Pelargonium coronifolium has delicate pink, purple or white flowers consisting of two larger upper petals that bend upwards with darker botches and three smaller petals below. The leaves are long, narrow and oval in shape with irregular teeth along the leaf margins, grey green in colour. This plant is an upright small shrub species that is native to the Western Cape, South Africa where it grows in dry areas on sloping sandstone or on the lower mountains of the South Western Cape, it is of the Campylia section and was first mentioned by the Dutch scientist Nikolaus Joseph Van Jacquin in his third book Icones Plantarum Rariorm 1794. P coronifolium can also produce identical plants because of its underground branching, some types have narrower leaves which some believe to be a subspecies. The word coronifolium refers to the plant Cornopus (swine-cress) which is similar in appearance to this pelargonium.
Pelargonium pseudofumarioides also known as the false fumitory storks bill is a lovely and fascinating plant with finely divided leaves which are mid to darkish green in colour with a reddish tint.
The flowers are light cream to pink in colour usually pinkish in the center with orange stamens, it is a low growing plant with spreading branches ideal for ground cover which has a woody tap root.
This plant is native to the Eastern Cape, Mpumalanga, Kwazulu Natal and Gauteng where it grows in grasslands and is very hardy which can tolerate frost.
peltatum is now flowering and each plant can vary from clusters of white, pink to purplish pink flowers, it has slight scented leaves that resemble an Ivy leaf some with a dark zone in the Centre. The Sap can be used to treat skin injuries such as cuts & burns and also can be taken orally to treat inflammation of the throat, as well as a skin wash.
This plant has trailing branches which can grow up into trees, trellis and over hanging baskets, it is also semi succulent so it can grow well in dry areas.
peltatum in its native habitat grows over a large area of the Cape province in arid and coastal regions with summer-winter rainfall , the name peltatum derives from the Latin meaning shield referring to the leaf shape of this plant.
Pelargonium antidysentericum is a upright or trailing plant that can grow into a large shrub and becomes more woody with age. This pelargonium has pale purple to mid purple flowers with pinkish purple markings, each flowering stalk contains 2-5 flowers. It is aromatic with an underground tuber which can grow to 14 cm across, the leaves are kidney shaped & 5 lobed but can vary, some types are zoned and are greyish green in colour while others are light green without being zoned, there are said to be three subspecies of this plant.
The name “antidysentericum” is derived from the pharmacological word antidysenteric meaning medicine for dysentery, the Khoikhoi (hottentots) aboriginal people of South Africa used this plant to treat dysentery and also for anemia. It was given the name by Vincenz Franz Kosteletzky a bohemian doctor and botanist who studied medicinal plants (1801-1887).
Pelargonium antidysentericum grows in South Africa in the Northern Cape where it grows on hillsides in rocky areas.
The young plants of Erodium pelargoniflorum and Geranium maderense are growing well. They are of the geraniaceae family which includes pelargonium,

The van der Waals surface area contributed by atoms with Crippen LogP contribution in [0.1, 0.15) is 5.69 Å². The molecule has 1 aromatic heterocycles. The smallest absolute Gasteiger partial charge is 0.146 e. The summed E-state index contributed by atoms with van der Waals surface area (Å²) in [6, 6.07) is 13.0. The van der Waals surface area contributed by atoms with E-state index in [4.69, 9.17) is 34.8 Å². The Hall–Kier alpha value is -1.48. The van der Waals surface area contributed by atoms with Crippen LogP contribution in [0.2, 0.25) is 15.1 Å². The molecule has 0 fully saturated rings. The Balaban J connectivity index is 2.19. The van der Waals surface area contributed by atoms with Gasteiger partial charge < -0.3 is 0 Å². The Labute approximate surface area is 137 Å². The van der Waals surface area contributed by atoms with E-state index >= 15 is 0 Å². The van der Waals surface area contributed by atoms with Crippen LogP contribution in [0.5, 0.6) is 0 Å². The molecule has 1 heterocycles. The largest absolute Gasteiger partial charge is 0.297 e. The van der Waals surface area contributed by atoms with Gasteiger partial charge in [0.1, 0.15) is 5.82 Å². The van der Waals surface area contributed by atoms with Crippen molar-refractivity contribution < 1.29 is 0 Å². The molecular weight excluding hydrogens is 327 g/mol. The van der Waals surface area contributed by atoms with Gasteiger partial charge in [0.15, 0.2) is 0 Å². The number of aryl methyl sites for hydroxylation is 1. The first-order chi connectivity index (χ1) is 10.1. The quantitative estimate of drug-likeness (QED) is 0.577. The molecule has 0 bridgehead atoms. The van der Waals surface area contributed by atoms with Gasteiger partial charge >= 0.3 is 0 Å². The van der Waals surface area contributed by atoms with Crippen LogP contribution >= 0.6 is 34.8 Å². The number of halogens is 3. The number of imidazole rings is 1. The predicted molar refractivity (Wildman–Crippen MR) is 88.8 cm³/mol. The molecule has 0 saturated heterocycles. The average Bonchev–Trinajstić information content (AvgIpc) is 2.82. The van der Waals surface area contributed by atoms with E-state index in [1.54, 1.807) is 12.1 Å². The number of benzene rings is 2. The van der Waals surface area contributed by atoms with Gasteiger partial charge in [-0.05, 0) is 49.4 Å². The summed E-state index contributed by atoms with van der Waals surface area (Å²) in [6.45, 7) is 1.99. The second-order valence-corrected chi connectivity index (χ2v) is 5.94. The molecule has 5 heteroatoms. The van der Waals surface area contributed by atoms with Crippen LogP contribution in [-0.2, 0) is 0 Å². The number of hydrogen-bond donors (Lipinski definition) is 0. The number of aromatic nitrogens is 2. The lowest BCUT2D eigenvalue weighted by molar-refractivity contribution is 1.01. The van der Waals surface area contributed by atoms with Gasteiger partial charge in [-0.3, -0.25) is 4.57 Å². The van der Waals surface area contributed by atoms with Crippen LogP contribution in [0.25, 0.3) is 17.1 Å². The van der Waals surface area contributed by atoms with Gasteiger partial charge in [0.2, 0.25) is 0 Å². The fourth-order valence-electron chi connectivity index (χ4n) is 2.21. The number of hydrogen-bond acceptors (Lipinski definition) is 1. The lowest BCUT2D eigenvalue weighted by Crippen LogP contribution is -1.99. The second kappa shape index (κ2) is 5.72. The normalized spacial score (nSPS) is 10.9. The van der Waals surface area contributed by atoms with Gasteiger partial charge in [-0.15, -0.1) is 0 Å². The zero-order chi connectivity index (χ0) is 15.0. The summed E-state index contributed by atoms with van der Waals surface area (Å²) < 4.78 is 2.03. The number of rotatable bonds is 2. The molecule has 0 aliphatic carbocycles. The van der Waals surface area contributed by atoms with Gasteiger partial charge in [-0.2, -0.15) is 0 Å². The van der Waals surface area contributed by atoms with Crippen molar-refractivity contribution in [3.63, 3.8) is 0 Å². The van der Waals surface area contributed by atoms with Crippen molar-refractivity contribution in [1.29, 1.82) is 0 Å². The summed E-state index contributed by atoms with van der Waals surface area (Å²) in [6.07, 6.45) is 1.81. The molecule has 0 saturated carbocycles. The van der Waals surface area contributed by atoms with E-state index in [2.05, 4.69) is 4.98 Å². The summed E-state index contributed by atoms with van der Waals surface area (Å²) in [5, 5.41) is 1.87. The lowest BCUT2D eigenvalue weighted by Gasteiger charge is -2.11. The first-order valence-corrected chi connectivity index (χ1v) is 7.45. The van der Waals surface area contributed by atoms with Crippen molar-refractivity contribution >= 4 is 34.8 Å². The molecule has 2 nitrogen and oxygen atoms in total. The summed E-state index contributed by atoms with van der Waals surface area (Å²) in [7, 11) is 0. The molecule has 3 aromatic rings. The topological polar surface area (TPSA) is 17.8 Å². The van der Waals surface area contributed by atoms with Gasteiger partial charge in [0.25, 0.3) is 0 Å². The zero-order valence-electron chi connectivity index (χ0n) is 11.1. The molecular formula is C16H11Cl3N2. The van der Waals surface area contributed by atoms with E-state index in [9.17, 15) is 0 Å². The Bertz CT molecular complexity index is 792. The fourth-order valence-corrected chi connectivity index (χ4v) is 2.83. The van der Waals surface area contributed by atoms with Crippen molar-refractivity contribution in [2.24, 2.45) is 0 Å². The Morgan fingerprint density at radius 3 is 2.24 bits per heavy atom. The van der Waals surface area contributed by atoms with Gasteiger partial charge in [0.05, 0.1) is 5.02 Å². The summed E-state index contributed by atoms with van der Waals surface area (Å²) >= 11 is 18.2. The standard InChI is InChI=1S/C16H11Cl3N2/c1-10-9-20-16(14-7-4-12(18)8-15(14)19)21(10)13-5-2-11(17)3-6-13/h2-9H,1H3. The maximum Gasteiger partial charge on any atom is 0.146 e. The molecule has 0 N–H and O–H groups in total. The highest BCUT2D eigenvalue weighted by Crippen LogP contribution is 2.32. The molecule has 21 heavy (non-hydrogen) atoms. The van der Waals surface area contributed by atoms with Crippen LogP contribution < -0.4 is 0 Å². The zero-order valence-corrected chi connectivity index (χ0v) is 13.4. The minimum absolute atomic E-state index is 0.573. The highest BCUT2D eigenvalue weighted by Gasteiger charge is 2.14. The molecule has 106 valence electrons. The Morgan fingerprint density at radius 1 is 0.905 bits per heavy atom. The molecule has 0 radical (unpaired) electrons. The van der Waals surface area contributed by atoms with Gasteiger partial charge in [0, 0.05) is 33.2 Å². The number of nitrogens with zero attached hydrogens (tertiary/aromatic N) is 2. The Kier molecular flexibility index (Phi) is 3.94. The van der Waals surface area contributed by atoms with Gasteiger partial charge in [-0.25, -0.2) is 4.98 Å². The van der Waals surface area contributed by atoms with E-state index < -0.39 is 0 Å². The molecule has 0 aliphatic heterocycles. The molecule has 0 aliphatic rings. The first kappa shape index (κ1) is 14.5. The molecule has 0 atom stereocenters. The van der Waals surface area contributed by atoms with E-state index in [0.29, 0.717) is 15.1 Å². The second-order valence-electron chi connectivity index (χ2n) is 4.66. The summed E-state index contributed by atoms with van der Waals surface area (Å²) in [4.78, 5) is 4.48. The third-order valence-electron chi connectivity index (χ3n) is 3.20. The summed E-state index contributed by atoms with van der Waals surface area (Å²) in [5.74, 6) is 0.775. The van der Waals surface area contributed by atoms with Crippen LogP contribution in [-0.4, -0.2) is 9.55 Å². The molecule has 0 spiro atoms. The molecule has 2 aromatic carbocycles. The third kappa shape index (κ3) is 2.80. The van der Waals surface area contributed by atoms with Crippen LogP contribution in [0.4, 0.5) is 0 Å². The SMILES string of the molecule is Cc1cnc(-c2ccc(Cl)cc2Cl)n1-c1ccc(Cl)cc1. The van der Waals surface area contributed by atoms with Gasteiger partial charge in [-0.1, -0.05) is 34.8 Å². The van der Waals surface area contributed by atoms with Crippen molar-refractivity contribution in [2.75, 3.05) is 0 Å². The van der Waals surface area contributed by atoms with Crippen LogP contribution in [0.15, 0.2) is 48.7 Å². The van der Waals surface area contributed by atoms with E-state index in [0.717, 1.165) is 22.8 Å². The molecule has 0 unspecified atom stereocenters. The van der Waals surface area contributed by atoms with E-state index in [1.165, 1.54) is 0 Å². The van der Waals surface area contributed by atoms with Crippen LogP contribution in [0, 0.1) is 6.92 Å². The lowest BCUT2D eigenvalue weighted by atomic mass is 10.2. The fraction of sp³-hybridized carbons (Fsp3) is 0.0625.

Erodium pelargoniflorum also known as herons bill and “sweet heart” has the foliage of an Erodium and the flowers more like a pelargonium, the petals are white with pink -purple blotches in the centre and prefers full sun to part shade in well drained soil. Geranium maderense (cranesbill) is native to the Island of Madeira and attracts butterflies and other insects, also known as the giant herb Robert, it has dark green leaves and large purplish pink flowers that grows up to 150 cm (5 inches) in well drained chalky, clay, loam, sandy soil types.
Pelargonium luridum has graceful clusters of cream,beige,yellow,pink or red flowers on long stalks which are night scented. It is a tuberous plant and the leaves grow from ground level without stems, The leaves are feather like and change slightly with age, when young they are more ovate in shape and when mature are divided more into leaflets. The name P. luridum is derived from the Latin word meaning smoky yellow, this refers to the colour of this plants petals and is native to a wide area of South Africa, Cape province,Natal,Orange Free State and Transvaal usually in grassland and damp areas. In the early 1800’s this plant was listed as a geranium by Henry Charles Andrews an English botanist and botanical artist who illustrated & published five books on botany from 1797-1888.
A root of P. luridum was sent to England from South Africa to Robert Sweet, an English botanist and horticulturist who mentions in his works about a plant that had not flowered, although a little later when the plant grew bigger and bloomed he knew it was the same species as Henry Charles Andrews and changed the botanical name geranium to pelargonium luridum which was mentioned in the colvill catalogue 1822.
It has a tuberous root with deeply divided leaves and flowers mostly during the Summer. It doesn’t like too much hot sun and prefers sun part of the day with light rain in Winter. The picture is an illustration of the P. caffrum flowers
Pelargonium acraeum is now flowering, this plant prefers less sun and likes shade part of the day.